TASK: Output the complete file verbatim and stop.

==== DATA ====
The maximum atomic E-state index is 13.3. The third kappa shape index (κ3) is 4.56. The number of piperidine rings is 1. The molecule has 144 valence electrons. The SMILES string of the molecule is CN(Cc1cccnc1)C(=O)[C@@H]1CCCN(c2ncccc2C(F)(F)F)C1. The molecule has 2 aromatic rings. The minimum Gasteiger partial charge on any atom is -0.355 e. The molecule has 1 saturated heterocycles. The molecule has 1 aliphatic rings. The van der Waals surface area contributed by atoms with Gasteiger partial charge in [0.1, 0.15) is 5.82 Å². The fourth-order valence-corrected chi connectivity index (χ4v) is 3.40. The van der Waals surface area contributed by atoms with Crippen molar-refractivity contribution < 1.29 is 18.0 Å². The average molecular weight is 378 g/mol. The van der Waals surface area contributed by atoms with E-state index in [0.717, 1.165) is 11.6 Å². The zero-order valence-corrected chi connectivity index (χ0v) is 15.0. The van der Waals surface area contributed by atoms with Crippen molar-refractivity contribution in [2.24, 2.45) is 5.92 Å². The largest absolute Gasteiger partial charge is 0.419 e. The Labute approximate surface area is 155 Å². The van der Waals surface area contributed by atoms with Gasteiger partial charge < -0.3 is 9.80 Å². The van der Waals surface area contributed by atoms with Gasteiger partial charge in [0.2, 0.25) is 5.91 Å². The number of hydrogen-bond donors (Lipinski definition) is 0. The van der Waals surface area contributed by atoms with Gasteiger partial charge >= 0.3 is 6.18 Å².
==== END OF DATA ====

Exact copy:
The maximum atomic E-state index is 13.3. The third kappa shape index (κ3) is 4.56. The number of piperidine rings is 1. The molecule has 144 valence electrons. The SMILES string of the molecule is CN(Cc1cccnc1)C(=O)[C@@H]1CCCN(c2ncccc2C(F)(F)F)C1. The molecule has 2 aromatic rings. The minimum Gasteiger partial charge on any atom is -0.355 e. The molecule has 1 saturated heterocycles. The molecule has 1 aliphatic rings. The van der Waals surface area contributed by atoms with Gasteiger partial charge in [0.1, 0.15) is 5.82 Å². The fourth-order valence-corrected chi connectivity index (χ4v) is 3.40. The van der Waals surface area contributed by atoms with Crippen molar-refractivity contribution < 1.29 is 18.0 Å². The average molecular weight is 378 g/mol. The van der Waals surface area contributed by atoms with E-state index in [0.717, 1.165) is 11.6 Å². The zero-order valence-corrected chi connectivity index (χ0v) is 15.0. The van der Waals surface area contributed by atoms with Crippen molar-refractivity contribution in [2.24, 2.45) is 5.92 Å². The largest absolute Gasteiger partial charge is 0.419 e. The Labute approximate surface area is 155 Å². The van der Waals surface area contributed by atoms with Gasteiger partial charge < -0.3 is 9.80 Å². The van der Waals surface area contributed by atoms with Gasteiger partial charge in [0.2, 0.25) is 5.91 Å². The number of hydrogen-bond donors (Lipinski definition) is 0. The van der Waals surface area contributed by atoms with Gasteiger partial charge >= 0.3 is 6.18 Å².